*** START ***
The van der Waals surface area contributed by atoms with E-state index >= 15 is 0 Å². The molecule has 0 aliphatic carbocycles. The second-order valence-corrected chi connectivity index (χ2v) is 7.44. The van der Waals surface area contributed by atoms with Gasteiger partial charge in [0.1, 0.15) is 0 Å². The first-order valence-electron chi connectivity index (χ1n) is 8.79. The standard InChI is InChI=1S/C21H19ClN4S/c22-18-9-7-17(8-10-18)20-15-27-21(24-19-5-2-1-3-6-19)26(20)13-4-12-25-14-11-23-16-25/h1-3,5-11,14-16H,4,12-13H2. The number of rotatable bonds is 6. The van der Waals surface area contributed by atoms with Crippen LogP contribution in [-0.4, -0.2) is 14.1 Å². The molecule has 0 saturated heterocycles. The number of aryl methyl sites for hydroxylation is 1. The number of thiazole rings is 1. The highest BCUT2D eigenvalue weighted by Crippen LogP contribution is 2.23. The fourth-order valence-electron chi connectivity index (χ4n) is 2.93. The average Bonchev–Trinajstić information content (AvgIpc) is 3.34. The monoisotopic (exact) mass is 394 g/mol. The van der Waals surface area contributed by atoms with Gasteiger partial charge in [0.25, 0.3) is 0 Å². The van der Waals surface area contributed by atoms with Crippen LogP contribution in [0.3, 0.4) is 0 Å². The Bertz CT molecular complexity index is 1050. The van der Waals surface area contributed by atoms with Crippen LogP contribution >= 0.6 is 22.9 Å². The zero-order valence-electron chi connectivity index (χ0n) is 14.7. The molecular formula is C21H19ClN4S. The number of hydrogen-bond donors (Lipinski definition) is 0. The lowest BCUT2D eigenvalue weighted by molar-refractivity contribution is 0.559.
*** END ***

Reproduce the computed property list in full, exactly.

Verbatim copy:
The van der Waals surface area contributed by atoms with E-state index >= 15 is 0 Å². The molecule has 0 aliphatic carbocycles. The second-order valence-corrected chi connectivity index (χ2v) is 7.44. The van der Waals surface area contributed by atoms with Gasteiger partial charge in [0.1, 0.15) is 0 Å². The first-order valence-electron chi connectivity index (χ1n) is 8.79. The standard InChI is InChI=1S/C21H19ClN4S/c22-18-9-7-17(8-10-18)20-15-27-21(24-19-5-2-1-3-6-19)26(20)13-4-12-25-14-11-23-16-25/h1-3,5-11,14-16H,4,12-13H2. The number of rotatable bonds is 6. The van der Waals surface area contributed by atoms with Crippen LogP contribution in [-0.4, -0.2) is 14.1 Å². The molecule has 0 saturated heterocycles. The number of aryl methyl sites for hydroxylation is 1. The number of thiazole rings is 1. The highest BCUT2D eigenvalue weighted by Crippen LogP contribution is 2.23. The fourth-order valence-electron chi connectivity index (χ4n) is 2.93. The average Bonchev–Trinajstić information content (AvgIpc) is 3.34. The monoisotopic (exact) mass is 394 g/mol. The van der Waals surface area contributed by atoms with Gasteiger partial charge in [0.25, 0.3) is 0 Å². The van der Waals surface area contributed by atoms with Crippen LogP contribution in [0.3, 0.4) is 0 Å². The Bertz CT molecular complexity index is 1050. The van der Waals surface area contributed by atoms with Crippen LogP contribution >= 0.6 is 22.9 Å². The zero-order valence-electron chi connectivity index (χ0n) is 14.7. The molecular formula is C21H19ClN4S. The number of hydrogen-bond donors (Lipinski definition) is 0. The lowest BCUT2D eigenvalue weighted by molar-refractivity contribution is 0.559.